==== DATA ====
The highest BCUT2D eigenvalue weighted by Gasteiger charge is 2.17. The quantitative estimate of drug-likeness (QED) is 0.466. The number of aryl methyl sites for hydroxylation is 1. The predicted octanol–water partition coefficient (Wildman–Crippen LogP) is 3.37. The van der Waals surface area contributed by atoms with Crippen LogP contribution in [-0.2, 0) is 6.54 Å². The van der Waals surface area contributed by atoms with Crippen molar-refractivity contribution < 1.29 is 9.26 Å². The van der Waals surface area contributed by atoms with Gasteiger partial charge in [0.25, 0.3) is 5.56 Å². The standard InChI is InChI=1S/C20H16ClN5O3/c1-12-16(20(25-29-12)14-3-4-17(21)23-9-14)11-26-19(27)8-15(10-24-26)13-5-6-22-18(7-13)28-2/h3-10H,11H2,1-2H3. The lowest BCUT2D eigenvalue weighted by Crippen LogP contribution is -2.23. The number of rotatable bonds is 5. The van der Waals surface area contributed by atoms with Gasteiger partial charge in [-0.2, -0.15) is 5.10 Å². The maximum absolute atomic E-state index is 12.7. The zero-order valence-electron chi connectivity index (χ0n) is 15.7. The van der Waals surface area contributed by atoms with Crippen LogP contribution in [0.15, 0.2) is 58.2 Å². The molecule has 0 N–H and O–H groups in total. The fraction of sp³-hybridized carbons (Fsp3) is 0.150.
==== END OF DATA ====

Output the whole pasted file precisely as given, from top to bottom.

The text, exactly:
The highest BCUT2D eigenvalue weighted by Gasteiger charge is 2.17. The quantitative estimate of drug-likeness (QED) is 0.466. The number of aryl methyl sites for hydroxylation is 1. The predicted octanol–water partition coefficient (Wildman–Crippen LogP) is 3.37. The van der Waals surface area contributed by atoms with Crippen LogP contribution in [-0.2, 0) is 6.54 Å². The van der Waals surface area contributed by atoms with Crippen molar-refractivity contribution < 1.29 is 9.26 Å². The van der Waals surface area contributed by atoms with Gasteiger partial charge in [0.25, 0.3) is 5.56 Å². The standard InChI is InChI=1S/C20H16ClN5O3/c1-12-16(20(25-29-12)14-3-4-17(21)23-9-14)11-26-19(27)8-15(10-24-26)13-5-6-22-18(7-13)28-2/h3-10H,11H2,1-2H3. The lowest BCUT2D eigenvalue weighted by Crippen LogP contribution is -2.23. The number of rotatable bonds is 5. The van der Waals surface area contributed by atoms with Gasteiger partial charge in [-0.2, -0.15) is 5.10 Å². The maximum absolute atomic E-state index is 12.7. The zero-order valence-electron chi connectivity index (χ0n) is 15.7. The van der Waals surface area contributed by atoms with Crippen LogP contribution in [0.15, 0.2) is 58.2 Å². The molecule has 0 N–H and O–H groups in total. The fraction of sp³-hybridized carbons (Fsp3) is 0.150.